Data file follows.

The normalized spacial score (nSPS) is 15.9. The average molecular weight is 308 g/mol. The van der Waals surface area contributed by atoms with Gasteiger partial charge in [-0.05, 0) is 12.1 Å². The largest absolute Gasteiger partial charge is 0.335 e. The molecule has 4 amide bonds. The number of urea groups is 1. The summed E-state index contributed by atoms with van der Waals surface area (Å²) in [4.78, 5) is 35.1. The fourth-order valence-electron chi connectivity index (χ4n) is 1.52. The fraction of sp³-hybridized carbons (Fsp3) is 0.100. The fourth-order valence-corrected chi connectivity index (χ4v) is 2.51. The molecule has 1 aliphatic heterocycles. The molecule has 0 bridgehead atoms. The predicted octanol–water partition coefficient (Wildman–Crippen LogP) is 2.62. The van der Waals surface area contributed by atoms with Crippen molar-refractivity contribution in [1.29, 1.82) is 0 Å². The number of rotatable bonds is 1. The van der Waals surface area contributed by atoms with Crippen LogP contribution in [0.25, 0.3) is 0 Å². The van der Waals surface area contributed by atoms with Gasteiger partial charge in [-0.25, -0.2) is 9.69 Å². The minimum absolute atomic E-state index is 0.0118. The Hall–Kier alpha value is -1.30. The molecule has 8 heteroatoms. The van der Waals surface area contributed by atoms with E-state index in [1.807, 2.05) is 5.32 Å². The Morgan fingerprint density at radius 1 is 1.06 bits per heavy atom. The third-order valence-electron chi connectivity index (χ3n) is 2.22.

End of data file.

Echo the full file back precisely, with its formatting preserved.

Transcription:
The normalized spacial score (nSPS) is 15.9. The average molecular weight is 308 g/mol. The van der Waals surface area contributed by atoms with Gasteiger partial charge in [-0.05, 0) is 12.1 Å². The largest absolute Gasteiger partial charge is 0.335 e. The molecule has 4 amide bonds. The number of urea groups is 1. The summed E-state index contributed by atoms with van der Waals surface area (Å²) in [4.78, 5) is 35.1. The fourth-order valence-electron chi connectivity index (χ4n) is 1.52. The fraction of sp³-hybridized carbons (Fsp3) is 0.100. The fourth-order valence-corrected chi connectivity index (χ4v) is 2.51. The molecule has 1 aliphatic heterocycles. The molecule has 0 bridgehead atoms. The predicted octanol–water partition coefficient (Wildman–Crippen LogP) is 2.62. The van der Waals surface area contributed by atoms with Crippen molar-refractivity contribution in [1.29, 1.82) is 0 Å². The number of rotatable bonds is 1. The van der Waals surface area contributed by atoms with Crippen LogP contribution in [0.25, 0.3) is 0 Å². The van der Waals surface area contributed by atoms with Gasteiger partial charge in [-0.25, -0.2) is 9.69 Å². The minimum absolute atomic E-state index is 0.0118. The Hall–Kier alpha value is -1.30. The molecule has 8 heteroatoms. The van der Waals surface area contributed by atoms with E-state index in [1.807, 2.05) is 5.32 Å². The Morgan fingerprint density at radius 1 is 1.06 bits per heavy atom. The third-order valence-electron chi connectivity index (χ3n) is 2.22.